In the workplace, this is the day and age of recognizing the value of employees, creating work/life balance, and branding companies for the purpose of attracting potential employees in a society with low unemployment rates. Outside of typical paid time off benefits such as vacation days, sick leave benefits, personal days, holidays, bereavement leave, time off to vote, and jury duty or witness duty leave, creating a personal leave of absence policy may be an additional way to enhance employee benefits.
There are certain leaves of absences that are required by federal law including workers’ compensation, military leave, and for most companies who have more than 50 employees within a 75-mile radius of their property, the Family and Medical Leave Act (FMLA). More and more states also have additional laws requiring companies to provide leaves such as paid family and medical leaves, paid sick leaves, parental leaves for the birth, adoption, or fostering of a child, military family leaves, organ donor leaves, and domestic violence leaves. Several states have enacted small necessities leave laws that usually are for shorter durations and address family obligations that aren’t covered under the FMLA such as attending school events for employees with school-aged children. Sometimes the small necessities leave also addresses the needs of domestic violence victims or their caregivers to obtain medical help when needed, consult with attorneys, or participate in court cases related to their situations.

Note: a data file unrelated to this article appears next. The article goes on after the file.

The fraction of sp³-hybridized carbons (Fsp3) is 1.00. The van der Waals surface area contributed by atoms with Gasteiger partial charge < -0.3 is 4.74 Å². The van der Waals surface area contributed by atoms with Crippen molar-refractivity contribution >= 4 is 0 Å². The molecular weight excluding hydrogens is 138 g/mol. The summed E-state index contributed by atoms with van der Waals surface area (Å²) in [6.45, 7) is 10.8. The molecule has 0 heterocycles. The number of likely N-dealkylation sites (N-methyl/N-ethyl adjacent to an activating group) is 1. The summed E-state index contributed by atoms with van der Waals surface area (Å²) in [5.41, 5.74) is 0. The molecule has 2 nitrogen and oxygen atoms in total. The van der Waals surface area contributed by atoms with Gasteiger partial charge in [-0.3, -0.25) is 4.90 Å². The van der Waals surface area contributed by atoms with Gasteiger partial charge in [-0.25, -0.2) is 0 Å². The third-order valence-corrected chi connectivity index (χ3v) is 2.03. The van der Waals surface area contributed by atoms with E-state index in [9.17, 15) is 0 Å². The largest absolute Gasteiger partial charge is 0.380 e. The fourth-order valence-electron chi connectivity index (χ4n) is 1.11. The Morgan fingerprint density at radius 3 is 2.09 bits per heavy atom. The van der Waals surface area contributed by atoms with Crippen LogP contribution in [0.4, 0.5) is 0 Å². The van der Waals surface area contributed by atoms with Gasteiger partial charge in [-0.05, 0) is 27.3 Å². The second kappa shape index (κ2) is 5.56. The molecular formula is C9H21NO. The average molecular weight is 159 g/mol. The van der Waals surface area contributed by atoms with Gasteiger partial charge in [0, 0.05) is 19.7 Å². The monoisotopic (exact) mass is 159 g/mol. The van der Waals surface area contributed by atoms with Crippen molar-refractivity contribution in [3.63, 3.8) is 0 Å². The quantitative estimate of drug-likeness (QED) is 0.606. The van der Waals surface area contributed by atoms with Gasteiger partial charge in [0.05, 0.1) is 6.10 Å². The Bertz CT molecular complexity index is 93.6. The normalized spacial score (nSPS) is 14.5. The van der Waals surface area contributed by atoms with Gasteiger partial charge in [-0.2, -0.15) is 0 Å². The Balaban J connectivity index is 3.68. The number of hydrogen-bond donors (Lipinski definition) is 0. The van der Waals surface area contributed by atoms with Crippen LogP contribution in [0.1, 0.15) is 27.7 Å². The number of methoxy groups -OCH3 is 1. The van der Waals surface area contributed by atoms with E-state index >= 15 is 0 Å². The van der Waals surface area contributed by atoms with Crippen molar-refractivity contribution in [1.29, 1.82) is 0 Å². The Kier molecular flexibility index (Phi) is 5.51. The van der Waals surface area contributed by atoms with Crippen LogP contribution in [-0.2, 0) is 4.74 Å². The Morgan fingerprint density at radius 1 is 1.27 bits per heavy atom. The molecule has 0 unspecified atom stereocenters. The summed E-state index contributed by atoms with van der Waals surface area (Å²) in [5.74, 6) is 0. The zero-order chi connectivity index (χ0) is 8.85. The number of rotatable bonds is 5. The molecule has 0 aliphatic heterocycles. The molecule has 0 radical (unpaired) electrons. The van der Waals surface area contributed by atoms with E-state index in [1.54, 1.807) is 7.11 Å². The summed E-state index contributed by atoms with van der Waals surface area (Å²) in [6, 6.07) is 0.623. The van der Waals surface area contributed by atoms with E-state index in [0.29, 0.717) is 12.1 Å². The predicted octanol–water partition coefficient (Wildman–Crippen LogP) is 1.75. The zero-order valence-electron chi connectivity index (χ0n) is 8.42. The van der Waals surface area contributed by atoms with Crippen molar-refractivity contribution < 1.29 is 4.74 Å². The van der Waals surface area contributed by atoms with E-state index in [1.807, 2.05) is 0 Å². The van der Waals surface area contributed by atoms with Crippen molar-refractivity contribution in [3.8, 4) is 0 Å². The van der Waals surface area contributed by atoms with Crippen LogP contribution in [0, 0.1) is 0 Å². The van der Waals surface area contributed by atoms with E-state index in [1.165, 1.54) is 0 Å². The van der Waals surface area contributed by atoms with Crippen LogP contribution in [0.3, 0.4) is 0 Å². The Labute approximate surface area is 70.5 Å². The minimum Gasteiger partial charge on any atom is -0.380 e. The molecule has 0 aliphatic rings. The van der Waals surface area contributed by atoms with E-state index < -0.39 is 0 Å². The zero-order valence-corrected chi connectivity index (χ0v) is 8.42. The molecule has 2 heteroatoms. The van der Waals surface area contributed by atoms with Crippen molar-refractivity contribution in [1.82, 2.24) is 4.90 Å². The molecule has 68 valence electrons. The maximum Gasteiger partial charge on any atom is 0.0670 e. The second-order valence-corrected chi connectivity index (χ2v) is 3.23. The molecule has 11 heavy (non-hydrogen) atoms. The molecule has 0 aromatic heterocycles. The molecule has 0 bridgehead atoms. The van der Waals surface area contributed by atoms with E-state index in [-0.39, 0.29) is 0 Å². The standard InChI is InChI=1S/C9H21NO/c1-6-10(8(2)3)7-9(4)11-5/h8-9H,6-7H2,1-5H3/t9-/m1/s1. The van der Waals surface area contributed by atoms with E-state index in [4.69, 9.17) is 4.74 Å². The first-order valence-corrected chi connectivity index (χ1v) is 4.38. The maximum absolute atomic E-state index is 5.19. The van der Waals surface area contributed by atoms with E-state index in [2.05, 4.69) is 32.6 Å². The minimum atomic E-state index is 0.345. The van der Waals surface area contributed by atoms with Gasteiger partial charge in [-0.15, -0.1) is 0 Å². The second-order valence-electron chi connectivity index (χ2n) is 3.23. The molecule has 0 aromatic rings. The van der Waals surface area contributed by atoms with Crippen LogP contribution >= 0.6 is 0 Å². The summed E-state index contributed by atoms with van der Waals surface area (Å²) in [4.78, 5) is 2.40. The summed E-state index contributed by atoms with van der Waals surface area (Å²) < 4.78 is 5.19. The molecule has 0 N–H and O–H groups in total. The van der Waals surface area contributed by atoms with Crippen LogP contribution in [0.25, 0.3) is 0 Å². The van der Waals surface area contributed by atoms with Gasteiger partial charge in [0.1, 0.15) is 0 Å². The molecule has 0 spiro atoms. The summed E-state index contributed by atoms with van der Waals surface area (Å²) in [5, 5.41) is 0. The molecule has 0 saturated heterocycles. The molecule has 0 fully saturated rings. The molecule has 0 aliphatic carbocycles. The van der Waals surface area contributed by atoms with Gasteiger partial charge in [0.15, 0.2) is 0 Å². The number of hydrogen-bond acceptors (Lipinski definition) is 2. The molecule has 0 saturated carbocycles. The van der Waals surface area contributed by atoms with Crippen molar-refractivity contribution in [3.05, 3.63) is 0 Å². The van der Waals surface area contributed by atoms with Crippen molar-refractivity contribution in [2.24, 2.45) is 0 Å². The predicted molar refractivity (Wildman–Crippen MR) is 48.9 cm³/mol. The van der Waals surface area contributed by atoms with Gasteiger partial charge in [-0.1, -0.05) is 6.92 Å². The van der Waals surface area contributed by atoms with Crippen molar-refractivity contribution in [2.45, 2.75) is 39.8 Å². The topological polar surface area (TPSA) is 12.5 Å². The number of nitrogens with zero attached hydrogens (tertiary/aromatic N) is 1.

Beyond these federal and state laws, employers can determine whether they will provide their employees with additional paid or unpaid leave time. Short-term and long-term disability insurance are popular benefits which may be paid by employers, or offered through a voluntary benefits program that is paid by the employee. These cover health-related concerns for their employees, however, and do not apply to family members.
A leave of absence, whether paid or unpaid, is a benefit to employees for multiple reasons and, despite the complications and administrative work it may create, it is also a benefit to the employer. A leave of absence policy demonstrates to employees that the company cares about them holistically. As a part of a larger benefits package, it has the ability to boost employee engagement and ensure that employees who are working have had the care that they need so they may focus on their work during working hours. Large or small, companies are to be commended for implementing creative ways to recognize the value of employees through benefits such as leave of absence policies.